We only need to flip the sign of the last state and already know this can be achieved by Z gate. To complete this kata, we need some extra conditional check on the first bit, so the gate we need is a Controlled-Z gate and luckily Q# provides CZ directly.

```
operation TwoQubitGate2 (qs : Qubit[]) : Unit {
body (...) {
CZ(qs[0], qs[1]);
}
adjoint self;
}
```

### Task 2.3 Two-qubit gate - 3

Input: Two qubits in state \(\frac{\alpha\left| 00 \right> + \beta\left| 01 \right> + \gamma\left| 10 \right> + \delta\left| 11 \right>}{2}\)

Goal: Change the two-qubit state to \(\frac{\alpha\left| 00 \right> + \beta\left| 10 \right> + \gamma\left| 01 \right> + \delta\left| 11 \right>}{2}\)

This task ask us to swap the state between a pair of qubits. Q# does have a SWAP gate, however, the kata also ask us to solve it without using SWAP. I started by thinking how to transform from \(\left| 01 \right>\) to \(\left| 10 \right>\), which is:

```
CNOT(qs[1], qs[0]);
CNOT(qs[0], qs[1]);
```

Then adding extra gate to fulfill the two lefted cases. My final solution is:

```
operation TwoQubitGate3 (qs : Qubit[]) : Unit {
body (...) {
CNOT(qs[1], qs[0]);
CNOT(qs[0], qs[1]);
CNOT(qs[1], qs[0]);
}
adjoint self;
}
```

### Task 2.4 Toffoli gate

Input: Three qubits in an arbitrary three-qubit state \(\alpha\left| 000 \right> + \beta\left| 001 \right> + \gamma\left| 010 \right> + \delta\left| 011 \right> + \epsilon\left| 100 \right> + \zeta\left| 101 \right> + \eta\left| 110 \right> + \theta\left| 111 \right>\)

Goal: Flip the state of the third qubit if the state of the first two is \(\left| 11 \right>\): i.e., change the three-qubit state to: \(\alpha\left| 000 \right> + \beta\left| 001 \right> + \gamma\left| 010 \right> + \delta\left| 011 \right> + \epsilon\left| 100 \right> + \zeta\left| 101 \right> + \eta\left| 111 \right> + \theta\left| 110 \right>\)

Famous Toffoli gate. Q# named it `CCNOT`

.

```
operation ToffoliGate (qs : Qubit[]) : Unit {
body (...) {
CCNOT(qs[0], qs[1], qs[2]);
}
adjoint self;
}
```

### Task 2.5 Fredkin gate

Input: Three qubits in an arbitrary three-qubit state \(\alpha\left| 000 \right> + \beta\left| 001 \right> + \gamma\left| 010 \right> + \delta\left| 011 \right> + \epsilon\left| 100 \right> + \zeta\left| 101 \right> + \eta\left| 110 \right> + \theta\left| 111 \right>\)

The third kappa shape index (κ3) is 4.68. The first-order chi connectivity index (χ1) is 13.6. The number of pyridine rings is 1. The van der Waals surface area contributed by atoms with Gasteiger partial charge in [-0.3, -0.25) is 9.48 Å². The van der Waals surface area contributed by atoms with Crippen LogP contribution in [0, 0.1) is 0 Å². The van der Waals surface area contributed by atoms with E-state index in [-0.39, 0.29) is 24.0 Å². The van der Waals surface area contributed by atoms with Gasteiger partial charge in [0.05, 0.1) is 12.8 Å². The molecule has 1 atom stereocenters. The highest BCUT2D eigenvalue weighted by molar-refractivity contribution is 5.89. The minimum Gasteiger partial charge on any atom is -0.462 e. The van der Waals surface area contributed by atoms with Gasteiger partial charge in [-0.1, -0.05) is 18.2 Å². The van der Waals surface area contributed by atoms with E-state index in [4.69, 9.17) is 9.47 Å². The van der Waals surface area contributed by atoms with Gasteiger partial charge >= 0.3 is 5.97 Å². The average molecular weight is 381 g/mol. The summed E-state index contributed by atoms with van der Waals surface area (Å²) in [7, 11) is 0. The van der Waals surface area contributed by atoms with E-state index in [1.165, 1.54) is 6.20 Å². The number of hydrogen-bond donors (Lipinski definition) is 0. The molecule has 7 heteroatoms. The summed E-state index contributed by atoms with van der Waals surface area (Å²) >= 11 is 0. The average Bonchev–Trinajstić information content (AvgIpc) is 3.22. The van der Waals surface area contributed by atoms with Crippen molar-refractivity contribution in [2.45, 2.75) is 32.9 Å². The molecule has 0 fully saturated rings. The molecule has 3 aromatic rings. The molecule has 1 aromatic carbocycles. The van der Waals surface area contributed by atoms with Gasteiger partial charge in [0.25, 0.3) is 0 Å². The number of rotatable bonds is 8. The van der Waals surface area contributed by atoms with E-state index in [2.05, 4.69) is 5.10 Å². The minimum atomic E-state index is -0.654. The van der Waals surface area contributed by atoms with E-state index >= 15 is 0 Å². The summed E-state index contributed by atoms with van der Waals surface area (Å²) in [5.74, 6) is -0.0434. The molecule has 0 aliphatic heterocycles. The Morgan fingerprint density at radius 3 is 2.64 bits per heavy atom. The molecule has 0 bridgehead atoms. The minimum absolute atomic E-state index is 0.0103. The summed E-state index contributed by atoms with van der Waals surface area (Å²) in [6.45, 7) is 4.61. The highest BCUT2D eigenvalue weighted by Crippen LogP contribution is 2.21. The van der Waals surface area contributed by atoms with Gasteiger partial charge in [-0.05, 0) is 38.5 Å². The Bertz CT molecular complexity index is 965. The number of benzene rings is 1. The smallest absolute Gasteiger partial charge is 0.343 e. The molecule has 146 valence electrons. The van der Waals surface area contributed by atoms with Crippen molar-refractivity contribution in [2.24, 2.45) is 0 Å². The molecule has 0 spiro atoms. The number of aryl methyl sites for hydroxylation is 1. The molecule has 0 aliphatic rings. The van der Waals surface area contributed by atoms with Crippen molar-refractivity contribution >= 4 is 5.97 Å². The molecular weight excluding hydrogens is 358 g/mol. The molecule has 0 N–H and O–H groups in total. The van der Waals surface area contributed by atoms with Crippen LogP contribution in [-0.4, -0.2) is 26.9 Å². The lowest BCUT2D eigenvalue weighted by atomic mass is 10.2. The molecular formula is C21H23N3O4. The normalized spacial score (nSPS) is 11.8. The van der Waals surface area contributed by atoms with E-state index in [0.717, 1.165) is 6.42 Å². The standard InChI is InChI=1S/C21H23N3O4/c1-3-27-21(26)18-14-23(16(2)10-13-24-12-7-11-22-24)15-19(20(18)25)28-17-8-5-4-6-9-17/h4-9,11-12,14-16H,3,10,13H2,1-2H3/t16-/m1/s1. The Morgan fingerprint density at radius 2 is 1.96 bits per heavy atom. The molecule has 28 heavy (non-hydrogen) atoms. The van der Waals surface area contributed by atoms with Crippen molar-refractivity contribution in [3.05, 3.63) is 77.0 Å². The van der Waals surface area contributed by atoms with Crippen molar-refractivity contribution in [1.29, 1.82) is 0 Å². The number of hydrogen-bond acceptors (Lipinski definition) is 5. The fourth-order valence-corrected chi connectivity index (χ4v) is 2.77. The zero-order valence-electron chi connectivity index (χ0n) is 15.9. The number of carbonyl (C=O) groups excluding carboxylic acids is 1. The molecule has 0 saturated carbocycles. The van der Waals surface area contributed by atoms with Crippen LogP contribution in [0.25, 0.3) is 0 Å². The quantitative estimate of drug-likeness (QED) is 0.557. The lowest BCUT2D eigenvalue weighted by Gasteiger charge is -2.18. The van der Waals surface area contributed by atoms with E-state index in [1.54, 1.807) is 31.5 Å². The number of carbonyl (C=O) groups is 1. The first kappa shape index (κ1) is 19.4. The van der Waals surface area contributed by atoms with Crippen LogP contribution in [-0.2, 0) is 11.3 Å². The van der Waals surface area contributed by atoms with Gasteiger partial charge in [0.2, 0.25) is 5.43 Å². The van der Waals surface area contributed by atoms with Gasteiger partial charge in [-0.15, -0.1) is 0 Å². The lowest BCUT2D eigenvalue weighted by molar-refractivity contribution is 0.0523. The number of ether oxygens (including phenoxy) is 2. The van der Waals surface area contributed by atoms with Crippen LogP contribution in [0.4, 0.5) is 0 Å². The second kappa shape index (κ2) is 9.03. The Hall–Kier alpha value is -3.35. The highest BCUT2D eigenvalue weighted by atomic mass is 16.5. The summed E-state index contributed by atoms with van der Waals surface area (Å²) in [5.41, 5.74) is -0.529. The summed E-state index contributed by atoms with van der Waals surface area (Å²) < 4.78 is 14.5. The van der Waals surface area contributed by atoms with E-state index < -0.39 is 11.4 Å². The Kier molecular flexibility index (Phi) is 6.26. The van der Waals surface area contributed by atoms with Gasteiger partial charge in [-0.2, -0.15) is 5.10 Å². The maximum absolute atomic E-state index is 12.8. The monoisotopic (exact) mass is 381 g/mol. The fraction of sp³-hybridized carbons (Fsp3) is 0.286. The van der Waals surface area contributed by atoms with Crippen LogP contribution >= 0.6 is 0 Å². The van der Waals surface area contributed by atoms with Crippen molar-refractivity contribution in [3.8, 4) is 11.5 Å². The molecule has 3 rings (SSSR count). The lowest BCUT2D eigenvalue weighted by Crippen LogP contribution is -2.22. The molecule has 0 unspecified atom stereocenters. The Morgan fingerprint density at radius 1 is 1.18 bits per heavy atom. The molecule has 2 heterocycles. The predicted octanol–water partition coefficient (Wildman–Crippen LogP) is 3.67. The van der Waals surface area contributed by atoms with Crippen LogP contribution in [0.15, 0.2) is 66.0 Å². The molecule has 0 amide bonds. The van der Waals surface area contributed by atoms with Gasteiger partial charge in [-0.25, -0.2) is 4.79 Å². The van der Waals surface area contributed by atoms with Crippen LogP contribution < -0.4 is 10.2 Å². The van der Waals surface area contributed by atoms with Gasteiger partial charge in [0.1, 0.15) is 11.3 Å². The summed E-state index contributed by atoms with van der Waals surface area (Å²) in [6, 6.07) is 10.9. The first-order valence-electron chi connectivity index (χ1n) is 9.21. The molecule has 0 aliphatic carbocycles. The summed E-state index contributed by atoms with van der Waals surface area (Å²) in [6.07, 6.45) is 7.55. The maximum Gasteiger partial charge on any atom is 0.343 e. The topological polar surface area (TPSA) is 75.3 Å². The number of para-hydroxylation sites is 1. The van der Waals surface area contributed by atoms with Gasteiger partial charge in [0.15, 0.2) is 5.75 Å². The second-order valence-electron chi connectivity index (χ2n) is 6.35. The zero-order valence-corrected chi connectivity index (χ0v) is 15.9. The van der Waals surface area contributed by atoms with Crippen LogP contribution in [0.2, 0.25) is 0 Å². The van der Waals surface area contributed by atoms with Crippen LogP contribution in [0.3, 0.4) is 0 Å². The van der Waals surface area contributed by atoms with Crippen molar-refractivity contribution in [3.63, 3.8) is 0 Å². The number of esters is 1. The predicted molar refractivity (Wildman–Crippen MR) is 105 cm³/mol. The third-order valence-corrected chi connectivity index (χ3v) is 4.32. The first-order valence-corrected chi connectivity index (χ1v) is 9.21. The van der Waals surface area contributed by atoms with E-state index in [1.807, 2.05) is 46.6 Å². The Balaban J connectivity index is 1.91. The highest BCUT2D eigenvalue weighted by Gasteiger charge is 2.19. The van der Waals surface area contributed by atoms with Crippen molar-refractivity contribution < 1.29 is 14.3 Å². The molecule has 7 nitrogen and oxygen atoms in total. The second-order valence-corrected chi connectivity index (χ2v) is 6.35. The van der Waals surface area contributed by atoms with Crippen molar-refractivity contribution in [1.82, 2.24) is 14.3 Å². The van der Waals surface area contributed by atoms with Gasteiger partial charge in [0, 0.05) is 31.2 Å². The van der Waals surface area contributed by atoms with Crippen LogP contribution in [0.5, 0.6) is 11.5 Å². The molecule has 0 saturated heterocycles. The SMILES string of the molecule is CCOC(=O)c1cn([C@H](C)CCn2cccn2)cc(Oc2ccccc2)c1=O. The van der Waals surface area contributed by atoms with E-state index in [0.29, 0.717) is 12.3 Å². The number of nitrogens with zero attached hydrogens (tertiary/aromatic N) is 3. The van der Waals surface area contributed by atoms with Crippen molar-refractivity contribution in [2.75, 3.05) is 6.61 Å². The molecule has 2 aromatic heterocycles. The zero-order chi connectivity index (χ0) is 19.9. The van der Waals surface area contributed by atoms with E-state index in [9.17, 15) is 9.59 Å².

Goal: Swap the states of second and third qubit if and only if the state of the first qubit is \(\left| 1 \right>\): \(\alpha\left| 000 \right> + \beta\left| 001 \right> + \gamma\left| 010 \right> + \delta\left| 011 \right> + \epsilon\left| 100 \right> + \zeta\left| 110 \right> + \eta\left| 101 \right> + \theta\left| 111 \right>\)

I spent quite a lot of time on this one. Then I realized, this is just the swap gate in question 2.3 with a controlled bit set to the first qubit. This kata can be solved with three Tofolli gate. I then simplified the solution to use two CNOT gate as the first and last CCNOT can be reduced to CNOT. I found it is easier to understand with below image. The red square is the swap circuit.

```
operation FredkinGate (qs : Qubit[]) : Unit {
body (...) {
// CCNOT(qs[0], qs[1], qs[2]);
// CCNOT(qs[0], qs[2], qs[1]);
// CCNOT(qs[0], qs[1], qs[2]);
CNOT(qs[1], qs[2]);
CCNOT(qs[0], qs[2], qs[1]);
CNOT(qs[1], qs[2]);
}
adjoint self;
}
```

## Conclusion

This first set of katas introduced some basic gates of quantum computing. There are not a lot of thinking through this exercises as most of them is just finding the right gate to use. In the following sets, there will be more and more thinking involved base on the knowledge we gained here.